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by Kate Hallett Dayton
Thirty years ago camped in a cove on Superior
we woke to thundering hooves after midnight,
tripping over our guy ropes, pulling us awake.
We stuck our heads out, saw no moose in flight.
I spotted my first feasting on cattails.
Another swam across our paddle sprints.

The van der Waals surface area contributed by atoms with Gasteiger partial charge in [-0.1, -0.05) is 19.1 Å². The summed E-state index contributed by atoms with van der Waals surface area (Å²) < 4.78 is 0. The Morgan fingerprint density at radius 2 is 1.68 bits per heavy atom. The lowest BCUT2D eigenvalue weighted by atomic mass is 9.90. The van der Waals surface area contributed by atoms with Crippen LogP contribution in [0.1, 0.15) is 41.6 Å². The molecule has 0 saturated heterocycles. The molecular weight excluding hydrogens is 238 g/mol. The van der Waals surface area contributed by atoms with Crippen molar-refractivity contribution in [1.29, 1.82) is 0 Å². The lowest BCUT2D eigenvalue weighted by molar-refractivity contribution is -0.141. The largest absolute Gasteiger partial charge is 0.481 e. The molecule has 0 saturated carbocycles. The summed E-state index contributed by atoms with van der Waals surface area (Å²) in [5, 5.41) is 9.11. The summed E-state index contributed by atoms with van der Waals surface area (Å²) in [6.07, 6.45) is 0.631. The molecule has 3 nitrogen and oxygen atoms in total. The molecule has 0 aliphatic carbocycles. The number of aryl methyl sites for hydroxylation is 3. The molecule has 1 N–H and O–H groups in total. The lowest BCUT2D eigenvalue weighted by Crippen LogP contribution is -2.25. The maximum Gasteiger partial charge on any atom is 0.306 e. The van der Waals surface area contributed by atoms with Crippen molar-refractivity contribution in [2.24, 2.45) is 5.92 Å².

On a trek through Isle Royale, we counted
thirteen, but last year tracked only hoof prints.
Moose die out from brain worms, liver flukes,
overhunted by man and wolf, their cool
forest home lost to pine bark beetles.
As heat encroaches, their deaths reproach us.
I see a moose, badgered by ticks, tear hair off its
hide leaving only its ghostly pale skin.